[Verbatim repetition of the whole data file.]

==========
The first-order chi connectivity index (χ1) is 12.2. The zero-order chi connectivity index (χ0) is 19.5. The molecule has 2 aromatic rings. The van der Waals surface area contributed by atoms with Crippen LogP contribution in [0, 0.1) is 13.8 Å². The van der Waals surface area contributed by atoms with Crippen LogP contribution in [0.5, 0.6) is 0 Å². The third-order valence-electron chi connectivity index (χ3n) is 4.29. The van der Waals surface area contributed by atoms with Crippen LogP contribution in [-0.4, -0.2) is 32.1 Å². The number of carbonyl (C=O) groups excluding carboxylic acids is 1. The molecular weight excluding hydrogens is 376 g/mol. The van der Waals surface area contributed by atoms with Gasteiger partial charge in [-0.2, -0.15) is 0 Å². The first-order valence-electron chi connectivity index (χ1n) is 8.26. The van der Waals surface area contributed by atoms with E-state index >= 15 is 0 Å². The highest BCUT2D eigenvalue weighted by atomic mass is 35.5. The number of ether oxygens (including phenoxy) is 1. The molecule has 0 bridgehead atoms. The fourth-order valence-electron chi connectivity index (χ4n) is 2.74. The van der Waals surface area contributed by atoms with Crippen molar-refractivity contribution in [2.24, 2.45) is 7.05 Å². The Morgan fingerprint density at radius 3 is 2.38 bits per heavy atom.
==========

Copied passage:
The first-order chi connectivity index (χ1) is 12.2. The zero-order chi connectivity index (χ0) is 19.5. The molecule has 2 aromatic rings. The van der Waals surface area contributed by atoms with Crippen LogP contribution in [0, 0.1) is 13.8 Å². The van der Waals surface area contributed by atoms with Crippen LogP contribution in [0.5, 0.6) is 0 Å². The third-order valence-electron chi connectivity index (χ3n) is 4.29. The van der Waals surface area contributed by atoms with Crippen LogP contribution in [-0.4, -0.2) is 32.1 Å². The number of carbonyl (C=O) groups excluding carboxylic acids is 1. The molecular weight excluding hydrogens is 376 g/mol. The van der Waals surface area contributed by atoms with Gasteiger partial charge in [-0.2, -0.15) is 0 Å². The first-order valence-electron chi connectivity index (χ1n) is 8.26. The van der Waals surface area contributed by atoms with E-state index >= 15 is 0 Å². The highest BCUT2D eigenvalue weighted by atomic mass is 35.5. The number of ether oxygens (including phenoxy) is 1. The molecule has 0 bridgehead atoms. The fourth-order valence-electron chi connectivity index (χ4n) is 2.74. The van der Waals surface area contributed by atoms with Crippen molar-refractivity contribution in [2.24, 2.45) is 7.05 Å². The Morgan fingerprint density at radius 3 is 2.38 bits per heavy atom.